Won’t my cat be in pain if teeth are extracted?

In cases of dental infection or broken teeth the cat may actually be in less pain immediately after the procedure since the diseased teeth are gone. In all cases of extraction we take a multi-layer approach to pain control. Pain medication is given before administering anesthesia and nerve blocks are administered to numb the area before the extractions are even begun. Patients are discharged with pain medication to be given at home in order to prevent post-procedure discomfort. In most cases, the cats are ready and willing to eat soft food that same evening.

How will my cat be able to eat if any teeth are removed?

The short answer is: “Better than with diseased teeth present in the mouth since the source of pain has been removed.” The longer explanation follows: While humans rely on thorough chewing of their food as the first step of the digestive process (as evidenced by the shape of our molars which are optimized for grinding), cats basically skip this step. Their teeth look more like blades and their function is to shear off chunks of their prey which is then swallowed without much chewing at all. This is why we often have the impression that our cats are barely chewing their food; it’s because it’s true. Domestic cats don’t have to hunt for a living, so they have their food served to them by us already in small pieces, whether it be dry or canned food. In fact, cats that have had to have all of their teeth extracted due to disease can eat perfectly well. The main exception to this is that it may not be suitable to feed cats with insufficient number of teeth the larger tartar control/dental kibble, but that is decided on a case-by-case basis.

 Can’t you just chip off the tartar in the office visit?

Most cats aren’t sufficiently cooperative for this. But more importantly, it is only a cosmetic fix. The most medically significant placque and tartar exist below the gum line, where it starts the cycle of inflammation and infection that leads to the breakdown of the connection between the tooth and surrounding tissue, pain, and ultimately tooth loss. This area can only be cleaned in an anesthetized patient. Moreover, dental radiographs (x-rays) can only be performed in an anesthetized patient.

 Why are dental radiographs (x-rays) important? Can’t you just clean the teeth and remove the ones that are obviously diseased?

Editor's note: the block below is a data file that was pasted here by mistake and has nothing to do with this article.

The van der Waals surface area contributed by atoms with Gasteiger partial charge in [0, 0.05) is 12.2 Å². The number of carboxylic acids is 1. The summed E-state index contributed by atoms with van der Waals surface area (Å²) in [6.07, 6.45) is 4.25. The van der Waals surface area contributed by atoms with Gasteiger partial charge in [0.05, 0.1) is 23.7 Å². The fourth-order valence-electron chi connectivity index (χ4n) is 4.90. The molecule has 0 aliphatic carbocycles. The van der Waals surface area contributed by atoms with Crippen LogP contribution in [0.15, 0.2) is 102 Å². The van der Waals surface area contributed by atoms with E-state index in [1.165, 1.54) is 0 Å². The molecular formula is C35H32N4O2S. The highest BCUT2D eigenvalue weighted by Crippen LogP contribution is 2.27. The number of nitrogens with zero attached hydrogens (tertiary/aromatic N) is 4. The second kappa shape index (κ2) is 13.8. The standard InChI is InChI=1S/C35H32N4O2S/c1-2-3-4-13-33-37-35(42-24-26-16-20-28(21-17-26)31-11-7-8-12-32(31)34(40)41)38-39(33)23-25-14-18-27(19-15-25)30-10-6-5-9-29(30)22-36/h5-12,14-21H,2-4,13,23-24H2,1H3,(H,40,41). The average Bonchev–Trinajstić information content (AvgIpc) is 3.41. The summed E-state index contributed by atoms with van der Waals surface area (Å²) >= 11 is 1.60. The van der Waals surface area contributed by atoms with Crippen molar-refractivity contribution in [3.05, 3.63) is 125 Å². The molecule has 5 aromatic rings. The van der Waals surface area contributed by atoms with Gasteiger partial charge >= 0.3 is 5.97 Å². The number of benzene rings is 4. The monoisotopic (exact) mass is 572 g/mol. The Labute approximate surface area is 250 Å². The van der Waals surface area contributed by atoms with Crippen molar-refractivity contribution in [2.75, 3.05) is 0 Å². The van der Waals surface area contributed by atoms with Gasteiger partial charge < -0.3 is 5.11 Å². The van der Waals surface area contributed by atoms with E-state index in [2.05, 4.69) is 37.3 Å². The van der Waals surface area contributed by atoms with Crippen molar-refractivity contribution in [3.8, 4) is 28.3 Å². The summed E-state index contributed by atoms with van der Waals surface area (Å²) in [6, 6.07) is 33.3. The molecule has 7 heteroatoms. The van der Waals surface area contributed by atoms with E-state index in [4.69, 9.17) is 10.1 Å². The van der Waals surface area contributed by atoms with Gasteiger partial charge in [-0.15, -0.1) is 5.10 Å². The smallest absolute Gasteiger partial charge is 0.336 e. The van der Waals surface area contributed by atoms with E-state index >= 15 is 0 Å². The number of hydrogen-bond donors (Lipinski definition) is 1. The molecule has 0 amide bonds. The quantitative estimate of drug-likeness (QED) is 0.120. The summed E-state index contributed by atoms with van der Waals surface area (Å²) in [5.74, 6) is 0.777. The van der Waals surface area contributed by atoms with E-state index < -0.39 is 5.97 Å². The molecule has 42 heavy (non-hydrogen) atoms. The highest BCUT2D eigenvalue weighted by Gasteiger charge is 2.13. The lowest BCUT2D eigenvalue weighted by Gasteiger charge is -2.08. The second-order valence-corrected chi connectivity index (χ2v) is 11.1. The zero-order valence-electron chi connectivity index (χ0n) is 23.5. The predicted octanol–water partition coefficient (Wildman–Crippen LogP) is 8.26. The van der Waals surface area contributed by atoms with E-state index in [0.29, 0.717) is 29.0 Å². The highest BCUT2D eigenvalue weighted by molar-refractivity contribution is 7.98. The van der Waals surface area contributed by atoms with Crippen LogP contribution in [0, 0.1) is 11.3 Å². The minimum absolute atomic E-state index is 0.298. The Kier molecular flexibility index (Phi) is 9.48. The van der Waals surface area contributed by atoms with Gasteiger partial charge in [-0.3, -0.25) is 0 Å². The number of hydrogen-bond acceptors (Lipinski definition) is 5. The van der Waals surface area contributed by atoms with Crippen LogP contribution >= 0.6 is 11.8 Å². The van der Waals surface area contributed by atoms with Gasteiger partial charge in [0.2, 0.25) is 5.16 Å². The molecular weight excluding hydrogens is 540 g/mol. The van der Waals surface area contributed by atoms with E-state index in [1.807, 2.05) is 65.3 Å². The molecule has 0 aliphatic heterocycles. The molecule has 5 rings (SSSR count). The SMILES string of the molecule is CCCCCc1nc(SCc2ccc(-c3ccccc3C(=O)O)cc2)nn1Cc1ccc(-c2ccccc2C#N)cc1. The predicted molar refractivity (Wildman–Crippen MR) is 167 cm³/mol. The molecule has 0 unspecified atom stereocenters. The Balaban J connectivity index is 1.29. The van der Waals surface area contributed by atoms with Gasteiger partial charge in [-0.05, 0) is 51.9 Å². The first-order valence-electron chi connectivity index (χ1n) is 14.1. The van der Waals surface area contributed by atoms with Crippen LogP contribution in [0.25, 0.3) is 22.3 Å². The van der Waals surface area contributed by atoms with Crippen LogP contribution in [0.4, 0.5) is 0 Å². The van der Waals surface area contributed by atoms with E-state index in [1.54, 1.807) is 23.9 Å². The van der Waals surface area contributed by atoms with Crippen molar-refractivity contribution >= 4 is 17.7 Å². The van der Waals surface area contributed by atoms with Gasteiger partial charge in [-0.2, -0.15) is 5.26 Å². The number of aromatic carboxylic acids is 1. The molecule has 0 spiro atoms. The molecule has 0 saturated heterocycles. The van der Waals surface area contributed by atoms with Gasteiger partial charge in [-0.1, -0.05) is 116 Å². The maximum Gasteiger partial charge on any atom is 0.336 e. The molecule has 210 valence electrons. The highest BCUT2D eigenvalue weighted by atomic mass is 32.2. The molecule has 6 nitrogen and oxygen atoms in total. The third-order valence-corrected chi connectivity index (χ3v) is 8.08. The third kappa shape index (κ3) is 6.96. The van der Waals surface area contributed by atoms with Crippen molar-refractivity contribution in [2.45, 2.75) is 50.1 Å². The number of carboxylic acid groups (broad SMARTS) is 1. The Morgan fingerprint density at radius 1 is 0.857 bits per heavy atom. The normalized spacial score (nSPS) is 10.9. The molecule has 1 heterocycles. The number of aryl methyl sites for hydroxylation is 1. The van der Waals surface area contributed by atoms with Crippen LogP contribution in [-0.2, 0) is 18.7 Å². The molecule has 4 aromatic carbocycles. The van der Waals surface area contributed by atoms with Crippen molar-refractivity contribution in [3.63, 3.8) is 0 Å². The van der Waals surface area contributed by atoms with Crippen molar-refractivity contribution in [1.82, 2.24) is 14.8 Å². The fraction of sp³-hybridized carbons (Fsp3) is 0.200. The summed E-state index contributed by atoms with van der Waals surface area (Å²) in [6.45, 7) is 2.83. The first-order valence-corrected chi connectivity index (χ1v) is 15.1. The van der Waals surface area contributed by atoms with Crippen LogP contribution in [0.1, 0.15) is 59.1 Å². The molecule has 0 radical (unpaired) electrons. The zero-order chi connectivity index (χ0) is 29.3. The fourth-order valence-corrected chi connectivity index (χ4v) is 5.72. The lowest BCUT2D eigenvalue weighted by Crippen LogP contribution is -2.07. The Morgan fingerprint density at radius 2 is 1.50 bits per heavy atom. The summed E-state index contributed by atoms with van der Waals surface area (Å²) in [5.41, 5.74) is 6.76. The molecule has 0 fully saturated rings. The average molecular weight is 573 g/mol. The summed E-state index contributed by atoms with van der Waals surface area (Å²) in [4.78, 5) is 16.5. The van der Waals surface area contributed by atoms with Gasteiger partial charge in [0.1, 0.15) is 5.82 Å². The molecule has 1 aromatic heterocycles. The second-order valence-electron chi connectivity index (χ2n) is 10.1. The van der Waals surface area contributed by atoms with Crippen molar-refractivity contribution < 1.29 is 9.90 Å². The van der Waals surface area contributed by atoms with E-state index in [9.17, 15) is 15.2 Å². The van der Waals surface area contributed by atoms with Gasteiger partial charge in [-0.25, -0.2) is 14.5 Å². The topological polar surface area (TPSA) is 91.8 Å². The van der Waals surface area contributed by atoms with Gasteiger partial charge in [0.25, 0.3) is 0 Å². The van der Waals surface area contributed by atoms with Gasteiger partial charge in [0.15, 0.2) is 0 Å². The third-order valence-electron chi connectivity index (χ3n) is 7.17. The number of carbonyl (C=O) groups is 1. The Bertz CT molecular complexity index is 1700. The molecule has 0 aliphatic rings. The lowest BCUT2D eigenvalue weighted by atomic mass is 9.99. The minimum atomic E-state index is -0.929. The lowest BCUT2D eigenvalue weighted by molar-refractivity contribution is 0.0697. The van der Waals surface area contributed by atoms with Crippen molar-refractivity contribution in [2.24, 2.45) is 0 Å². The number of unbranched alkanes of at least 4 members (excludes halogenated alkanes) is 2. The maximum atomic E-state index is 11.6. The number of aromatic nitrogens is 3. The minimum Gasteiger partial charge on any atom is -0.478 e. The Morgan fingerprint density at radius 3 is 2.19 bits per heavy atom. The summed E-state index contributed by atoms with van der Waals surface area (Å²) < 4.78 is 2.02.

Dental x-rays are important for human dental care, and we can tell the dentist where/if it hurts. They are even more important in our patients who have no way of communicating their discomfort (and are by nature, very stoic and tend to hide it). Approximately 40% of all dental disease in the cat is only visible on x-ray (i.e. not detectable by the naked eye). If it’s not detected, it can’t be treated. An analogy is that if a patient has surgery for bladder stones and only the obvious ones are removed, leaving some behind, the patient will still experience discomfort because the job was not completely done. We want to make sure that all dental procedures are jobs completely done and that your cat derives maximal benefit from the procedure.

 A dental procedure has been recommended for my cat. Can’t I just start feeding dental food/treats and/or start brushing their teeth and see if that improves things?

While tooth brushing can be an extremely effective approach to home care, it needs to be done at least every other day to make a difference and it will not remove any placque or tartar that’s already present. Moreover, if there is any dental discomfort present, your cat will actually become averse to tooth brushing since it will be painful.

Many treats marketed as “dental treats” are so small that a cat may chew them only once at most. Since it is the chewing action that helps prevent tartar deposition, you would have to feed your cat such a large number of treats to have any effect on their teeth that it would be inappropriate. Tartar control diets can be effective at slowing down tartar deposition since the kibble size is large, forcing most cats to chew. While they may help in cases of very mild tartar or gingivitis, they are contraindicated in more advanced dental disease since it will be painful for the cat to try to chew the kibble (and as mentioned above, cats often don’t show signs of that pain.) It is important that these diets be only fed on the advice of a veterinarian who has evaluated your cats’ teeth and determined that it is a safe and appropriate food for them.